Any suggestions or advice on buying a starter set of spokeshaves?
I have one of the low angle spokeshaves from Lee Valley. I like it,
and it's great for doing endgrain and outside curves. However, on
straight grain the low angle tends to make it a little prone to
tearout, and its sole is a little wide to handle many inside curves.
I'm thinking of buying a second spokeshave that's higher angle, and
more narrow for inside curves. I'm thinking of either the new Lee
Valley round spokeshaves (
http://www.leevalley.com/wood/page.asp?pageI142&category=1,50230&abspage=1&ccurrency=2&SID) or possibly one of the two Lie-Nielsen spokeshaves.
Thanks in advance.
LV makes good stuff. I don't have any of their spokeshaves yet, but I do have
some of their chisels and planes, among other things, and I'm *very* pleased
I've heard they're really really good, but there probably won't be any L-N
tools in my toolbox any time soon, unless I win the lottery or something. :-(
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n email@example.com (Nate Perkins) wrote in
I bought the pair of wooden handled spokeshaves when LV first offered them
last winter. They handle different, better, than the low angle shave they
initially offered. Or maybe I got better, and was using woods better
suited to the shapes I was trying to reach.
Early last February, my wife and I drove up to the College of the Redwoods
winter student show, in Fort Bragg, CA. One of the program directors
invited us to drop by the shop, where the classes are taught. There, on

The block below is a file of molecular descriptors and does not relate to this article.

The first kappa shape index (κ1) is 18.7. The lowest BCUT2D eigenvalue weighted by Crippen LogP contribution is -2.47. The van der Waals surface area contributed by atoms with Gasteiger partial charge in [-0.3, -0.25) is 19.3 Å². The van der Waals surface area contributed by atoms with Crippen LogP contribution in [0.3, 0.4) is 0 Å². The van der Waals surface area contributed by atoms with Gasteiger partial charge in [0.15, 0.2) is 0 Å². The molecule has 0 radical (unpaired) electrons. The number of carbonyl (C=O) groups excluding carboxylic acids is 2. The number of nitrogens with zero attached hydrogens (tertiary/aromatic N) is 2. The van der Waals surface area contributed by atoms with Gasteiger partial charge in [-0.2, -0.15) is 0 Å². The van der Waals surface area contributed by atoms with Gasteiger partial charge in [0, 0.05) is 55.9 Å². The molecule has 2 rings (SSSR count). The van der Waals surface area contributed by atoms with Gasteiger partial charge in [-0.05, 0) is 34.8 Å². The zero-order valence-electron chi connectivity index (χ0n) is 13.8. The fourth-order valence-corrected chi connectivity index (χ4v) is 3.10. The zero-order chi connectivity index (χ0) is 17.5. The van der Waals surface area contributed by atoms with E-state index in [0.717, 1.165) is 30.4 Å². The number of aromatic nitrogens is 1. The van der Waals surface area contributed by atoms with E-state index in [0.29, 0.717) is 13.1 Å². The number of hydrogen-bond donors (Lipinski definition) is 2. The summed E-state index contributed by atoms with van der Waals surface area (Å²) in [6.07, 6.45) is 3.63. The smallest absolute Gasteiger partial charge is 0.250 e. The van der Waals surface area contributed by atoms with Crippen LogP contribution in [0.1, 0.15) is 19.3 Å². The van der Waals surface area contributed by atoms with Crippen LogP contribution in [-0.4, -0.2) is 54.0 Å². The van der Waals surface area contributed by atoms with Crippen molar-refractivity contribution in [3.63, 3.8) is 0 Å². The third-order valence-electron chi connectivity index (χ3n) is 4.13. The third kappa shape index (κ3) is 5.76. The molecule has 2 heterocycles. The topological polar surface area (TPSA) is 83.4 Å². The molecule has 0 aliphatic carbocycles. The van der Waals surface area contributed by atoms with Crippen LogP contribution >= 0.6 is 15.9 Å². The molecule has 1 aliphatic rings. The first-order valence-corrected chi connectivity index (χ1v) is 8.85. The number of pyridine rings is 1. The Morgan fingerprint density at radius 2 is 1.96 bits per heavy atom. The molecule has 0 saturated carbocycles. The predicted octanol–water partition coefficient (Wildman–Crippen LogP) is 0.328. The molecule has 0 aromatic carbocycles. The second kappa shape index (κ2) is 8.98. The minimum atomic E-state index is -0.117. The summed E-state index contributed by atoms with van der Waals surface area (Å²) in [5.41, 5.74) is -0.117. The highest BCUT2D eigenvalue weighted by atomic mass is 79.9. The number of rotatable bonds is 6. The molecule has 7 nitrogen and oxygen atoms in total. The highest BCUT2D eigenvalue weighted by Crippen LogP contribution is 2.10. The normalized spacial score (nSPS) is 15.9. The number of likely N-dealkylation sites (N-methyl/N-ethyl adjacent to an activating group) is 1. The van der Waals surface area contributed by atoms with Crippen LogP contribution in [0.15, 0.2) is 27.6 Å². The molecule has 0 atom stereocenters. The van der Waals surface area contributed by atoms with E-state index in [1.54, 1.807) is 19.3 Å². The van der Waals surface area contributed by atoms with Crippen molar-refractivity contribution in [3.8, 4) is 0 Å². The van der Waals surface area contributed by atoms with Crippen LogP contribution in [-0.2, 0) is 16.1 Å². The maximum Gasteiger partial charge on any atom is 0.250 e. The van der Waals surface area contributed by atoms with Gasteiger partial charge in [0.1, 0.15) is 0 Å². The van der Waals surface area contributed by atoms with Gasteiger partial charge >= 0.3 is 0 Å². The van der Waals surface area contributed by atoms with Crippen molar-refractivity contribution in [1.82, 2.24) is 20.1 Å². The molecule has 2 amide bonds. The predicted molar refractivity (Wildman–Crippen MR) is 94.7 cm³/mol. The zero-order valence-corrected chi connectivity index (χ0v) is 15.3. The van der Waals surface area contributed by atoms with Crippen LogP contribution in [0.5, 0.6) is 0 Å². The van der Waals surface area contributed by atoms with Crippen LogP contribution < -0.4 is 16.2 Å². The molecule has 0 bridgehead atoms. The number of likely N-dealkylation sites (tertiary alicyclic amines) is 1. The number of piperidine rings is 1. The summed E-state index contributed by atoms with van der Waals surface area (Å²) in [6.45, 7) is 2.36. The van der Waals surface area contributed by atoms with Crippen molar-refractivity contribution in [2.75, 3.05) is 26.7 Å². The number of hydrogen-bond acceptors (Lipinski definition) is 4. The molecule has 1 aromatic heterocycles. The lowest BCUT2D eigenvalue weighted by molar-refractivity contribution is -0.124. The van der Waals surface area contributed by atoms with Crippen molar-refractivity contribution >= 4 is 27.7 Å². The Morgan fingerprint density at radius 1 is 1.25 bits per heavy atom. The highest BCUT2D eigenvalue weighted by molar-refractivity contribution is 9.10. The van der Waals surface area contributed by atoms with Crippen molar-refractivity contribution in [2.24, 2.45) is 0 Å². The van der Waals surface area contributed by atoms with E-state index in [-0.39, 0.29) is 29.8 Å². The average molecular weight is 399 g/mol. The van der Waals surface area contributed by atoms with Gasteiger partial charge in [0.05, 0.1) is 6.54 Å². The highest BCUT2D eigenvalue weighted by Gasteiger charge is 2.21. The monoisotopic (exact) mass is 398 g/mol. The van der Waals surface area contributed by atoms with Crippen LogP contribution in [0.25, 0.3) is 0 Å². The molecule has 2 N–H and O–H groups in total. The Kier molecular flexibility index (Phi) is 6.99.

the benches, amongst the numerous handmade planes with Hock blades, were
the new shaves from Robin's team. Well received, and well used.
You could certainly do worse.
Hell, you're just a stone's throw from what's left of my family.
One on either side of you, Concord and Vallejo, across the
Sacramento Sludge Stream. I should stop by and taunt you
incessantly the next time I'm in the area. ;)
I took the Coast Starlight Express train North to there the last
time I rode it, before I'd even heard of Martinez.
Strong like ox, smart like tractor.
Will do. Is 15 minutes enough warning? <evil grinne>
It probably won't be this Christmas as I intend to make
them come up here this time, in my sister's 4x4 SUV. (Amazingly,
she got up to Lake Tahoe last Christmas during the blizzard.)
So it'll probably be mid-July.
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Thanks for the recommendation. I'll probably order a LV convex bottom
shave (or I might order the LN small convex broze shave). I'll leave
a post here after I've made a few shavings.
Tearout is an operator function. A sharp blade, slightly skewed and
minimally exposed should be fine even a bit uphill. You were going with the
I use my pair of low-angles in spoon carving, so I think I've explored about
every cutting angle possible, and they're great. Even a kid in shop class
could do end grain with them after minimum instruction, something few could
get the hang of with conventional shaves, so don't bother with "old iron,"
as it's a big downer after using the LV stuff.
My next spokeshave will be
Tearout isn't much problem except if I'm trying to shape an inside
curve (at the bottom of the curve) or if I'm on a figured wood (curly
maple). I am not an experienced spokeshave user and the low angle LV
is my first shave. I'm just now progressing to make cradle rockers
and such that are curved in 3D.
n firstname.lastname@example.org (Nate Perkins) wrote in message
Thanks for your suggestions regarding spokeshaves. Just to follow up:
I ended up getting one of the new Lee Valley spokeshaves:
These are really nice. The design of the lever cap and depth
adjustment knobs allow you to set a very shallow and controllable cut.
With a shallow cut, the mouth opening is very fine. They look
beautiful, are made very well, and are comfortable to use.
p.s. No affiliation to Lee Valley other than as an occasional
I was lucky and came across an old Stanley from about 1910. I don't
remember the model number, but it has two blades - one straight and one
While I don't have any basis for comparison, it seems to work well.
Look around at old tool dealers and auction sites. Maybe you'll get
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